Our Struggle Picks Up Steam

Reports From Campaign Chapters Around The Country

Read below the reports filed from our chapters in the following cities:

  • New York City, NY
  • Bay Area, CA
  • Chapel Hill, NC
  • Austin, TX
  • Chicago, IL
  • Atlanta, GA

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New York City
by Lucy Herschel

There has been a flurry of activity taking place in New York City.

On February 21, 200 people rallied in front of Harlem's Apollo Theater outside of a historic debate between the then-Democratic Party primary candidates Bill Bradley and Al Gore. Many people waiting to get into the event signed our petition. One person inside the event who asked the candidates to support a moratorium appeared to be reading from our flyer. The protest overwhelmed the police, who had tried in vain to keep us in a penned-in area to the side of the Apollo.

On March 29, Campaign members were able sneak into an event for "serial killer" George W. Bush and disrupt it from the inside. This time, it was a $1,000-a-plate fundraiser at the Hilton Hotel in New York City. When Bush began to speak, Campaign members sitting in the first row of the balcony sprang out of their seats, chanted at Bush and threw flyers with pictures of executed Texas inmates onto the gourmet luncheon spread below. Meanwhile, outside the event was a spirited demonstration of more than 50 people.

Also, Lawrence Hayes, a former death row inmate, Black Panther and founding member of the Campaign, has been touring New York City area college campuses and churches this winter, speaking about his experiences on death row and the need to fight for a moratorium.

Bay Area
by Cameron Sturdevant

A string of activity ranging from heckling presidential hopefuls to protests outside the gates of San Quentin prison has marked the busiest and most challenging time yet for the two Bay Area chapters of the Campaign.

Campaigners were able to attend -- and briefly disrupt -- a stump speech by George W. Bush at the Oakland airport. And the following week, one Campaign member got it straight from the horse's mouth -- in this case, Democrat Al Gore's -- that he "fully supports the death penalty."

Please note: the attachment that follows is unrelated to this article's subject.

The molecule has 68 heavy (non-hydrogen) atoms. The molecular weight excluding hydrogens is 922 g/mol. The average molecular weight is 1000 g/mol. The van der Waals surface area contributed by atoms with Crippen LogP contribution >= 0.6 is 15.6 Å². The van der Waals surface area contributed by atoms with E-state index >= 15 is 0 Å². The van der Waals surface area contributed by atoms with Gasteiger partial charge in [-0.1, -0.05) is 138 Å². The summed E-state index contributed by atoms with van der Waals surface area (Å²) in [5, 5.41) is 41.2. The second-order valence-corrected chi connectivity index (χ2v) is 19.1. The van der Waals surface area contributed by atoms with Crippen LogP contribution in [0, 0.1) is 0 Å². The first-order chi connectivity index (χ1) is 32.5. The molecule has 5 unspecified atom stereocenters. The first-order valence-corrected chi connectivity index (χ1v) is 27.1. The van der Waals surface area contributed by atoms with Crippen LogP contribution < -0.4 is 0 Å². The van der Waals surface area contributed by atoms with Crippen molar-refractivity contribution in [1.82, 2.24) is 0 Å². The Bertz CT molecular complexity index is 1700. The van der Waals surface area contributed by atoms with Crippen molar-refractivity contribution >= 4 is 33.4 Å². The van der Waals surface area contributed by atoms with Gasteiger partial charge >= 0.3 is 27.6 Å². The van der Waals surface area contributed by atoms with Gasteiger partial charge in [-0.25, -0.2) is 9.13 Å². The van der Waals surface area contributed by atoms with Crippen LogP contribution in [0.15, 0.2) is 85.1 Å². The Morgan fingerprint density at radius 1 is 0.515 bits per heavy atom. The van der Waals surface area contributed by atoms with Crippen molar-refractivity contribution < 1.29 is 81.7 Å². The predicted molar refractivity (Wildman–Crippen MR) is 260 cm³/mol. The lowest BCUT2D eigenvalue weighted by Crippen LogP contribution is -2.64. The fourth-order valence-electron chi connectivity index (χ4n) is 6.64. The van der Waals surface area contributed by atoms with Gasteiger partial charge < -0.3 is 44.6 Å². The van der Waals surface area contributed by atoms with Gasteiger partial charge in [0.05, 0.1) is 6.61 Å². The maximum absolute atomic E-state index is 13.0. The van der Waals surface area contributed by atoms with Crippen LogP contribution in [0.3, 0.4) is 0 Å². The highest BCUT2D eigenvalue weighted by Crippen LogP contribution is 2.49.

In February, we pulled off the best attended and most successful "Live From Death Row" yet held in California. Thanks especially to Campaigners in Illinois who hooked us up with inmate Grayland Johnson after California authorities changed the time when Kevin Cooper had access to the telephone. Cooper was heard via a taped interview conducted the morning of the forum.

The case of Mumia Abu-Jamal was given a boost when more than 160 people were arrested on February 28 as part of a protest for a new trial for the jailed journalist on Pennsylvania's death row. Many Campaigners were arrested as part of the planned civil disobedience. After spending several hours penned up at the San Francisco Hall of (In)Justice, protestors were released -- but not before we had a chance to discuss the case and get ready for the next step.

In March, a coalition of organizations held the largest protest in recent memory outside the gates of San Quentin prison against an execution. Eight hundred people demonstrated against the midnight injustice committed by Democratic Gov. Gray Davis.

The San Francisco Bay Area chapters kicked off nearly a week of moratorium activities with testimony before a very receptive San Francisco Board of Supervisors Housing and Social Policy Commission on April 18.

Former death row inmate Lawrence Hayes and Aba Gayle from Murder Victim Families for Reconciliation, along with representatives of California death row inmates Kevin Cooper and Keith Doolin, were joined by Amnesty International in outlining the unjust and barbaric nature of the death penalty. The full Board of Supervisors passed a resolution in favor of a death penalty moratorium in February.

Chapel Hill, N.C.
by Jon Wexler

We held a "Live From Death Row" event in March that marked a turning point for our chapter. The event featured freed Illinois death row inmate Darby Tillis and a phone call from Stanley Howard, a member of the Death Row Ten. About 140 people attended, which was the largest crowd we'd ever had.

The chapter here has also performed mock executions, acting out step by step the brutal practice of state-sponsored murder so that people get a glimpse of the cold, calculated process of putting someone to death. We have done this on the University of North Carolina's campus during class changes to get a maximum number of passersby. This has also generated a bit of media coverage.